Prisoners who maintain family relationships while in prison are less likely to reoffend. Positive experiences of being visited in jail are important in keeping relationships on track, research suggests. Taking steps to ensure prisoner visits can be as positive as possible – both for prisoners and visitors – can reduce reoffending, says researcher Dr Dominique Moran.

In a three-year study of prison visitation and recidivism in the UK, researchers explored the spaces in which prison visits took place and the quality of the experience. Often, the setting for visits is a very large open space, containing chairs and low tables bolted to the floor with the onus on safety and surveillance.

"As a result, it's often extremely noisy, with lots of reverberation from the hard surfaces," Dr Moran says. "The way the furniture is fixed to the floor can mean a visitor is closer to the conversation going on behind them, than to the person they have come to visit. Overall, it can be extremely difficult to hold the kind of conversation that is likely to support a relationship."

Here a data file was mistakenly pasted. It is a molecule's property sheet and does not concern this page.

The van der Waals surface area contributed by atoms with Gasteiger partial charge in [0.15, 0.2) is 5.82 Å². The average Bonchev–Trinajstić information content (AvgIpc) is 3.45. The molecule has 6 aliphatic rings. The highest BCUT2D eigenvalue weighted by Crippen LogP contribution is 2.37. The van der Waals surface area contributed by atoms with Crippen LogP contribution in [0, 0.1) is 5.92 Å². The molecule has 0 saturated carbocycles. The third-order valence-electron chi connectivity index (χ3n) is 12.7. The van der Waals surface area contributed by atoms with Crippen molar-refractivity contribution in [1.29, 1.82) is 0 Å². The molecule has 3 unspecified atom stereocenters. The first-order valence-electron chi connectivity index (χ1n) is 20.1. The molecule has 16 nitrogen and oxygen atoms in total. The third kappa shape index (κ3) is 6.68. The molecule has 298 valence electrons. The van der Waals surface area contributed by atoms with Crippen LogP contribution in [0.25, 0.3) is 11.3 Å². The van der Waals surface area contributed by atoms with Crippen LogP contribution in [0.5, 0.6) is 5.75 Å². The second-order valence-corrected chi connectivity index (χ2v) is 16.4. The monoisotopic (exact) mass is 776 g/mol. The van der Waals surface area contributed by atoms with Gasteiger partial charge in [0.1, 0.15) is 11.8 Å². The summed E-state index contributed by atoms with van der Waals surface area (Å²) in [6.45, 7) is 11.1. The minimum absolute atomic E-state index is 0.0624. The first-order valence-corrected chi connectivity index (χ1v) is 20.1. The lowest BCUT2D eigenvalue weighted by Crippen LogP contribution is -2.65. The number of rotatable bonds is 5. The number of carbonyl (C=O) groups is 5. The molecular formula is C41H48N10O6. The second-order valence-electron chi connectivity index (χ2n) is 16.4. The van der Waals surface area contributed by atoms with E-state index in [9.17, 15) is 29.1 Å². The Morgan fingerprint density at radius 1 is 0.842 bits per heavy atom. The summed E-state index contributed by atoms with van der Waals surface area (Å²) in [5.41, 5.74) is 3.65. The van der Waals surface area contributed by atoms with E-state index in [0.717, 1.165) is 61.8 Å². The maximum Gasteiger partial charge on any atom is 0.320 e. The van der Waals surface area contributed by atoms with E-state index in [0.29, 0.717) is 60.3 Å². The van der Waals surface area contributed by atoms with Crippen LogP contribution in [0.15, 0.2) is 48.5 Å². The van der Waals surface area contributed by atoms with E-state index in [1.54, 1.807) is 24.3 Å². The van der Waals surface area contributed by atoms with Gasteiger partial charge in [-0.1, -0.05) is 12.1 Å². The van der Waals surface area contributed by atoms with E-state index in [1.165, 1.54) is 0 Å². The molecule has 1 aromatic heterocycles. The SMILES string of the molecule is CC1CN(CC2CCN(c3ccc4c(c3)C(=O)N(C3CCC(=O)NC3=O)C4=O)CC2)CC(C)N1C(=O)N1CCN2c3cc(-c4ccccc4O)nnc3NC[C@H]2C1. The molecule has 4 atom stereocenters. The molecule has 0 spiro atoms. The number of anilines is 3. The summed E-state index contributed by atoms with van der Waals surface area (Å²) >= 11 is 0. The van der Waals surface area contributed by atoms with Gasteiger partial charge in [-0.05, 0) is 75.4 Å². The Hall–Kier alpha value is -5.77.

If prison visiting is recognised to be important to rehabilitation, then more attention should be paid to the spaces in which visits take place. "It's possible to do a lot with these spaces – including the use of carpet to reduce noise levels, better spacing of tables, a mix of spaces, upholstered furniture, colourful wall displays – that can facilitate good interactions while mitigating against the security risks inherent in visits," she says.

Prisons should also pay greater attention to improving the frequently stressful experience of visitors which can be exacerbated by the negative view in which they are held by some prison staff.